インフルエンザの季節が再びやって来ました–そして今年, Covid-19から身を守るのにまだ忙しい, あまりにも. 昨年の冬、封鎖の制限と世帯間の混合の欠如のため, the number of flu cases dropped significantly – but that also means our immunity to flu might now be lower than before the pandemic.
約 11,000 people die from flu in England on average each year, and most cases occur in winter, when the cold weather encourages transmission, and we begin mixing indoors in less well-ventilated spaces.
Alongside flu, continuing or rising cases of coronavirus are expected this winter, creating a double risk. The latest data shows that protection provided by Covid-19 vaccines falls after six months, particularly for older adults and at-risk groups. As viruses can spread quickly from person to person when we’re in close proximity indoors over winter, it’s important to book your appointment for the flu jab and Covid-19 vaccine booster, according to your eligibility for one or both. While most people have two doses of a Covid-19 vaccine as part of their “primary” course and many are now eligible for a booster, vaccination experts have recommended three doses in the primary course for people who have a severely weakened immune system, to get a good level of protection against Covid-19.
If you have not already received your primary doses of a Covid-19 vaccine, then now is the time to do it.
As well as boosting your own immunity, these essential vaccines could help prevent people who might be more vulnerable from becoming seriously ill, and in turn help reduce pressure on the NHS.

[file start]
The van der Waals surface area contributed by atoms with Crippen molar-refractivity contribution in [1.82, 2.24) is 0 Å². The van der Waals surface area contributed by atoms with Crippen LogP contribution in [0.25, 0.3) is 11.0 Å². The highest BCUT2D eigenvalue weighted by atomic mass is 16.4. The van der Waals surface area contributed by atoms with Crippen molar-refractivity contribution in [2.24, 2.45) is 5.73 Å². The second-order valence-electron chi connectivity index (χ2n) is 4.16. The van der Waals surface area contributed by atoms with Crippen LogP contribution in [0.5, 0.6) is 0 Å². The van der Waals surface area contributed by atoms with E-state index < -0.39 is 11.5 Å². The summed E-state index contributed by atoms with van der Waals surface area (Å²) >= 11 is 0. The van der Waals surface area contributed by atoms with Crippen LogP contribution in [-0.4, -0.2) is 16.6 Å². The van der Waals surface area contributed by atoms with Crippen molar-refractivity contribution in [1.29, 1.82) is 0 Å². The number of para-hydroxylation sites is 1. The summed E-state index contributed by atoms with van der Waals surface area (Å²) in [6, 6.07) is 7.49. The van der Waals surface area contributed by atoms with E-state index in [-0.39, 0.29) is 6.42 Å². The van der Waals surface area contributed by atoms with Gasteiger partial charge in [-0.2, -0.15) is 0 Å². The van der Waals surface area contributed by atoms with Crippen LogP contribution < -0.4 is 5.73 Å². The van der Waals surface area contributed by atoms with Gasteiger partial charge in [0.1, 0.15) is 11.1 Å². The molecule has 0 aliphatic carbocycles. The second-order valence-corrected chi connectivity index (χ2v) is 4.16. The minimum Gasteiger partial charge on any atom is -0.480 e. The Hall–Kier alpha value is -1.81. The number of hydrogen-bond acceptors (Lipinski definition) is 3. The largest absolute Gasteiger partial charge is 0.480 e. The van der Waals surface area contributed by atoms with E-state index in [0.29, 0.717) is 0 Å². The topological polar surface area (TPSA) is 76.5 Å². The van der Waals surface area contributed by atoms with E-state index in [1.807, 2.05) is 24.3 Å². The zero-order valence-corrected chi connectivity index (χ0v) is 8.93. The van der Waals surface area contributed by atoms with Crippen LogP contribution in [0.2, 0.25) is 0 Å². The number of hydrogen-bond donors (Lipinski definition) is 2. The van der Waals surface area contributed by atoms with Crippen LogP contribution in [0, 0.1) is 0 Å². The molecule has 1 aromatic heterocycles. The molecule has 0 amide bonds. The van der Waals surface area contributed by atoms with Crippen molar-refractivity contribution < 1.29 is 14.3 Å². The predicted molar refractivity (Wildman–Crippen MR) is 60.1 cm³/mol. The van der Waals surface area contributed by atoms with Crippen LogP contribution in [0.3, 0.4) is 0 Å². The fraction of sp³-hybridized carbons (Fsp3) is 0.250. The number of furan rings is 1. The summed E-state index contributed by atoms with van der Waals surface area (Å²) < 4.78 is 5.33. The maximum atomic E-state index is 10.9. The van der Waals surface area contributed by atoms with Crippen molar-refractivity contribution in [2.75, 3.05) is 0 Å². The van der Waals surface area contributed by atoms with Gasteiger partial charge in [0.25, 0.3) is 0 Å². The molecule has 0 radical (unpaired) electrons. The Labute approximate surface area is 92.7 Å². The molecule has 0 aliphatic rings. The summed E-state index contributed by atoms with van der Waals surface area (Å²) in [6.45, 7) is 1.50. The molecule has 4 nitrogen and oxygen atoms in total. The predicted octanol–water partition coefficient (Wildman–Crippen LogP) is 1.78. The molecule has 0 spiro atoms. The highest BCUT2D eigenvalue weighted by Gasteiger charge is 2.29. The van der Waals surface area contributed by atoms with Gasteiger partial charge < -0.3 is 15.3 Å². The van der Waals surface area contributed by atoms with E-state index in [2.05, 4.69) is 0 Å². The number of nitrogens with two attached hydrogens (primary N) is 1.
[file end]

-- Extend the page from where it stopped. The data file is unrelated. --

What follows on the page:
“Both flu and Covid-19 cost lives, and the increased threat from these two deadly viruses this winter makes it even more important that anyone eligible comes forward for a flu vaccine as soon as possible, and books in their Covid-19 booster when they’re invited,” says NHS deputy vaccination programme lead Dr Nikki Kanani. “The vaccines are safe, effective, and the best thing you can do to protect yourself and your loved ones this winter.”
ここに, we’ve answered your key questions on both vaccinations, so we can all stay safe this season.
Who is eligible for a Covid-19 booster vaccine?
The third shot is designed to ensure the most vulnerable people in our communities are protected over winter. More than 8m jabs including boosters and third doses have been administered and currently the following people are eligible:
How soon after my second dose will a booster be offered to those who are eligible?
The Joint Committee on Vaccination and Immunisation advises that you’ll be offered your booster vaccine no earlier than six months (182 日々) after your second dose of the Covid-19 vaccine. People with certain health conditions may be offered the Covid-19 booster earlier.
Where will booster vaccine appointments be available?
Once invited for your vaccine you can book an appointment online or by calling 119. The booster vaccine is being delivered from a range of locations such as walk-in and mobile vaccination sites to make accessing it as convenient as possible. Primary care teams will vaccinate care home staff and residents on-site, while health and social care workers can book their booster vaccinations through their employer.
I’ve recently tested positive for Covid-19 – can I still get a booster vaccine?
いつものように, if you’ve tested positive for coronavirus, you need to self-isolate for 10 full days. You should wait 28 days before booking your booster vaccine, starting from the date you took the positive test.
Who is eligible for the flu vaccine?